Calf raises are a great exercise for strengthening the calf muscles, which play a crucial role in ankle stability. Stand on the edge of a step or a sturdy elevated surface, with your heels hanging off the edge. Slowly raise your heels as high as you can, then lower them below the step to stretch the calves. Repeat this exercise for several repetitions.

Ankle circles can help improve mobility and strengthen the ankle joint. Sit on a chair with your feet lifted off the ground. Slowly rotate your ankles in a circular motion, first in one direction and then the other. Perform this exercise for a few minutes on each ankle.

Balance training exercises, such as standing on one leg or using a balance board, can improve proprioception and enhance ankle stability. These exercises challenge the muscles and ligaments around the ankle to adapt and become stronger, reducing the risk of sprains.

3. Warm-up and Stretch

Before playing pickleball, it is crucial to warm up the body and stretch the muscles. This helps increase blood flow, flexibility, and prepare the ankles for the demands of the game. Dynamic stretches that involve movements similar to those in pickleball, such as walking lunges or lateral leg swings, are particularly effective.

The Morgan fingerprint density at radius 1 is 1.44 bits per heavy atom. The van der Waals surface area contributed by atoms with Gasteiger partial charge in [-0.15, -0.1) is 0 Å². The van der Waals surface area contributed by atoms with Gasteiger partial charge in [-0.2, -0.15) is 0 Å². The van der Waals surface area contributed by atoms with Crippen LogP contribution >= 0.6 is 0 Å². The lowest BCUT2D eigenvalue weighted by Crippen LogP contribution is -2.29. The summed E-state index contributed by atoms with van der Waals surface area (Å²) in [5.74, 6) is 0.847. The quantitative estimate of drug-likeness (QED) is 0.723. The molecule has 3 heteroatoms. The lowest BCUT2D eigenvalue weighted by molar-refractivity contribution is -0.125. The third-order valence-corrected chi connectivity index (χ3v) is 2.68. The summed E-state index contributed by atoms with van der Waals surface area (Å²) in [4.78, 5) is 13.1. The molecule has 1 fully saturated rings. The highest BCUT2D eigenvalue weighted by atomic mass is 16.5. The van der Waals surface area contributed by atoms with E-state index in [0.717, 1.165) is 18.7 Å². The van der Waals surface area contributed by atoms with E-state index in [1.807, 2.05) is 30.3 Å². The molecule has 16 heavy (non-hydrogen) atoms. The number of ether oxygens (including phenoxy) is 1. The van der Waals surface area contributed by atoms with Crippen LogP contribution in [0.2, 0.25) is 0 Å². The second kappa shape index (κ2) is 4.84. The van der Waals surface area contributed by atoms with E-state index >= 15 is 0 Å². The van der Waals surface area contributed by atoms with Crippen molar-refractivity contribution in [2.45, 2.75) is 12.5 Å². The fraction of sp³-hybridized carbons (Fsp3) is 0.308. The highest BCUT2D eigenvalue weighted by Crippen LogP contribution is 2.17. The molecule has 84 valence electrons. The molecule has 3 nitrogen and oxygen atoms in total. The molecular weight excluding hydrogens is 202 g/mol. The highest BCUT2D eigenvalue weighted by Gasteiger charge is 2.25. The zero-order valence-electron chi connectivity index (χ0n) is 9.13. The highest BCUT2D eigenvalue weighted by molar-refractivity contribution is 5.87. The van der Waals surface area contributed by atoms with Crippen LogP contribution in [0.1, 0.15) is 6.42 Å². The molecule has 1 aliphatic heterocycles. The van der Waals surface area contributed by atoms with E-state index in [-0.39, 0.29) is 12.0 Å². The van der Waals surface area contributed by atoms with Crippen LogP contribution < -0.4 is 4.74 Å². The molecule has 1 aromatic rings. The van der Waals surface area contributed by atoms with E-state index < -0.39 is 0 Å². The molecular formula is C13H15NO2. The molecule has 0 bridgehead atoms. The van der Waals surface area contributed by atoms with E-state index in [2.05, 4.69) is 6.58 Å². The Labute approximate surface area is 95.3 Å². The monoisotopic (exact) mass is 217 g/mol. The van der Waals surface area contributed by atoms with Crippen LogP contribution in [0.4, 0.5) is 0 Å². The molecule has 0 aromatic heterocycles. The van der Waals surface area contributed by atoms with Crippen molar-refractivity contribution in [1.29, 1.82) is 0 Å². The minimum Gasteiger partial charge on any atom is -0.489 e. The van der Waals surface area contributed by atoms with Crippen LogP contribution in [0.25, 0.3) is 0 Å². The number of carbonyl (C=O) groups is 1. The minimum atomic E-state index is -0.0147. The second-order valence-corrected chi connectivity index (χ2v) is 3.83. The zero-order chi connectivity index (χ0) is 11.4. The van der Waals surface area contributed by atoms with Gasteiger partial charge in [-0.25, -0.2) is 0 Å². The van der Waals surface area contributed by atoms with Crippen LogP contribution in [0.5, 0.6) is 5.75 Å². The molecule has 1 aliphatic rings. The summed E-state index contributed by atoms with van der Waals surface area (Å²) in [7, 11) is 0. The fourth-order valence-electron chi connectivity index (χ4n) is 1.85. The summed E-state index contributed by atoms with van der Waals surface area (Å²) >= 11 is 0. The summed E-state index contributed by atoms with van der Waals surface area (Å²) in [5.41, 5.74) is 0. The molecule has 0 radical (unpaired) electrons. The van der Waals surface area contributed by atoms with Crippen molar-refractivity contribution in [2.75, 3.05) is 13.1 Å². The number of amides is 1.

Start your warm-up routine with a light cardiovascular activity, such as jogging or jumping jacks, to raise your heart rate and increase blood flow to the muscles. Follow this with dynamic stretches that target the lower body, including the ankles. Walking lunges can help warm up the leg muscles and promote flexibility in the hips and ankles. Perform a set of walking lunges, alternating legs, for about 10-15 repetitions.